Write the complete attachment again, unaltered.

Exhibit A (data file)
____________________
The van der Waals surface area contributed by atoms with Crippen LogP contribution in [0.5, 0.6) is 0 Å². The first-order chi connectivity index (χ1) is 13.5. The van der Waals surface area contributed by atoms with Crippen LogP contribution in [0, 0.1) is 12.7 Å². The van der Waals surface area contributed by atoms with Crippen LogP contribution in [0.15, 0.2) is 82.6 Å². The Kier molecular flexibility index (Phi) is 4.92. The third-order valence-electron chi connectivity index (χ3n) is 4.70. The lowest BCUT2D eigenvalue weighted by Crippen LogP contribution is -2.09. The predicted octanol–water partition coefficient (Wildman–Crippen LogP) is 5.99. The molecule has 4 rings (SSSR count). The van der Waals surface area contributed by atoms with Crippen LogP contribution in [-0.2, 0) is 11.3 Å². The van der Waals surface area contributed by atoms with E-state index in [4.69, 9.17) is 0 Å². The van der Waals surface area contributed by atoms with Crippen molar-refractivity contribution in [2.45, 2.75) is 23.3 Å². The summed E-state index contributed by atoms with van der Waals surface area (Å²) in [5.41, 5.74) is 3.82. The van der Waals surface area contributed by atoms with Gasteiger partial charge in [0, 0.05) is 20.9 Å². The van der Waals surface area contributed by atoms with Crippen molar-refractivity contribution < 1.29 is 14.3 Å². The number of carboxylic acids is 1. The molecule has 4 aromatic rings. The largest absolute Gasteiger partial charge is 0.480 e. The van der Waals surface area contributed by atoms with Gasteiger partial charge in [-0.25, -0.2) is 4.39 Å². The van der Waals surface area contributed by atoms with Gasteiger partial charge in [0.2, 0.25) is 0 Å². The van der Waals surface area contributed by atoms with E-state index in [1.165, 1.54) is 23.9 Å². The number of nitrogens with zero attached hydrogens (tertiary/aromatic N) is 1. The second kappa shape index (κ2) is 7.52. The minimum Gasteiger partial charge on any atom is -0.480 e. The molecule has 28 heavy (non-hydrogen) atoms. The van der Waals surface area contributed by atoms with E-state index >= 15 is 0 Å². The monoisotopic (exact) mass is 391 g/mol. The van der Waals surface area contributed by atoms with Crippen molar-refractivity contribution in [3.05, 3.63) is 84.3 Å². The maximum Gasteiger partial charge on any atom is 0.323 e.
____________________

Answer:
The van der Waals surface area contributed by atoms with Crippen LogP contribution in [0.5, 0.6) is 0 Å². The first-order chi connectivity index (χ1) is 13.5. The van der Waals surface area contributed by atoms with Crippen LogP contribution in [0, 0.1) is 12.7 Å². The van der Waals surface area contributed by atoms with Crippen LogP contribution in [0.15, 0.2) is 82.6 Å². The Kier molecular flexibility index (Phi) is 4.92. The third-order valence-electron chi connectivity index (χ3n) is 4.70. The lowest BCUT2D eigenvalue weighted by Crippen LogP contribution is -2.09. The predicted octanol–water partition coefficient (Wildman–Crippen LogP) is 5.99. The molecule has 4 rings (SSSR count). The van der Waals surface area contributed by atoms with Crippen LogP contribution in [-0.2, 0) is 11.3 Å². The van der Waals surface area contributed by atoms with E-state index in [4.69, 9.17) is 0 Å². The van der Waals surface area contributed by atoms with Crippen molar-refractivity contribution in [2.45, 2.75) is 23.3 Å². The summed E-state index contributed by atoms with van der Waals surface area (Å²) in [5.41, 5.74) is 3.82. The van der Waals surface area contributed by atoms with Gasteiger partial charge in [0, 0.05) is 20.9 Å². The van der Waals surface area contributed by atoms with Crippen molar-refractivity contribution < 1.29 is 14.3 Å². The number of carboxylic acids is 1. The molecule has 4 aromatic rings. The largest absolute Gasteiger partial charge is 0.480 e. The van der Waals surface area contributed by atoms with Gasteiger partial charge in [-0.25, -0.2) is 4.39 Å². The van der Waals surface area contributed by atoms with Gasteiger partial charge in [0.2, 0.25) is 0 Å². The van der Waals surface area contributed by atoms with E-state index in [1.165, 1.54) is 23.9 Å². The number of nitrogens with zero attached hydrogens (tertiary/aromatic N) is 1. The second kappa shape index (κ2) is 7.52. The minimum Gasteiger partial charge on any atom is -0.480 e. The molecule has 28 heavy (non-hydrogen) atoms. The van der Waals surface area contributed by atoms with E-state index >= 15 is 0 Å². The monoisotopic (exact) mass is 391 g/mol. The van der Waals surface area contributed by atoms with Crippen molar-refractivity contribution in [3.05, 3.63) is 84.3 Å². The maximum Gasteiger partial charge on any atom is 0.323 e.